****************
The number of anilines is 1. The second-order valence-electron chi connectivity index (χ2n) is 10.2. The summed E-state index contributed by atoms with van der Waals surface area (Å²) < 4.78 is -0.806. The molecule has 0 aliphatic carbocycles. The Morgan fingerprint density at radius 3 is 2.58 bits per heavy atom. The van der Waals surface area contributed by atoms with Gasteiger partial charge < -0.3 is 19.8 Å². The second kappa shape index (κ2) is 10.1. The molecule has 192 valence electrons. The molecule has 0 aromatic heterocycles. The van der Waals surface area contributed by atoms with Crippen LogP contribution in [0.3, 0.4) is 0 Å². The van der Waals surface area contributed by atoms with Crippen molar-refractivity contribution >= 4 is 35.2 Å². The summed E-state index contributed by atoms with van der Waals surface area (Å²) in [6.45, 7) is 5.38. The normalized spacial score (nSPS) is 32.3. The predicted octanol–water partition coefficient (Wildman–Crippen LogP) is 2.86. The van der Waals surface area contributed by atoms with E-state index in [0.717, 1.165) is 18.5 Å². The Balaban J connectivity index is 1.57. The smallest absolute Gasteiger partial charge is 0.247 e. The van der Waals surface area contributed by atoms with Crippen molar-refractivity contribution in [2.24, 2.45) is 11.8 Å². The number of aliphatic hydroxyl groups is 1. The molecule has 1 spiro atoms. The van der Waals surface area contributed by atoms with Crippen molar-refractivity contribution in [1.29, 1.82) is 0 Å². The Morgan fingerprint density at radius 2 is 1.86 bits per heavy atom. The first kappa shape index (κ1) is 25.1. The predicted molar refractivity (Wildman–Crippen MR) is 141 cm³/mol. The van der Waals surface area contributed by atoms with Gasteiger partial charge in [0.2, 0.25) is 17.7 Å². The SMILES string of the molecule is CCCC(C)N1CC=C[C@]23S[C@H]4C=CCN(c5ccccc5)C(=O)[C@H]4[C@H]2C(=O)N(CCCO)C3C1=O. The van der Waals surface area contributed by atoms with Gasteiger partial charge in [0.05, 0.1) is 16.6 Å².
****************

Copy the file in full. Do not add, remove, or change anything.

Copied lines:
The number of anilines is 1. The second-order valence-electron chi connectivity index (χ2n) is 10.2. The summed E-state index contributed by atoms with van der Waals surface area (Å²) < 4.78 is -0.806. The molecule has 0 aliphatic carbocycles. The Morgan fingerprint density at radius 3 is 2.58 bits per heavy atom. The van der Waals surface area contributed by atoms with Gasteiger partial charge < -0.3 is 19.8 Å². The second kappa shape index (κ2) is 10.1. The molecule has 192 valence electrons. The molecule has 0 aromatic heterocycles. The van der Waals surface area contributed by atoms with Crippen LogP contribution in [0.3, 0.4) is 0 Å². The van der Waals surface area contributed by atoms with Crippen molar-refractivity contribution >= 4 is 35.2 Å². The summed E-state index contributed by atoms with van der Waals surface area (Å²) in [6.45, 7) is 5.38. The normalized spacial score (nSPS) is 32.3. The predicted octanol–water partition coefficient (Wildman–Crippen LogP) is 2.86. The van der Waals surface area contributed by atoms with E-state index in [0.717, 1.165) is 18.5 Å². The Balaban J connectivity index is 1.57. The smallest absolute Gasteiger partial charge is 0.247 e. The van der Waals surface area contributed by atoms with Crippen molar-refractivity contribution in [2.24, 2.45) is 11.8 Å². The number of aliphatic hydroxyl groups is 1. The molecule has 1 spiro atoms. The van der Waals surface area contributed by atoms with Crippen molar-refractivity contribution in [1.29, 1.82) is 0 Å². The Morgan fingerprint density at radius 2 is 1.86 bits per heavy atom. The first kappa shape index (κ1) is 25.1. The predicted molar refractivity (Wildman–Crippen MR) is 141 cm³/mol. The van der Waals surface area contributed by atoms with Gasteiger partial charge in [0.2, 0.25) is 17.7 Å². The SMILES string of the molecule is CCCC(C)N1CC=C[C@]23S[C@H]4C=CCN(c5ccccc5)C(=O)[C@H]4[C@H]2C(=O)N(CCCO)C3C1=O. The van der Waals surface area contributed by atoms with Gasteiger partial charge in [0.05, 0.1) is 16.6 Å².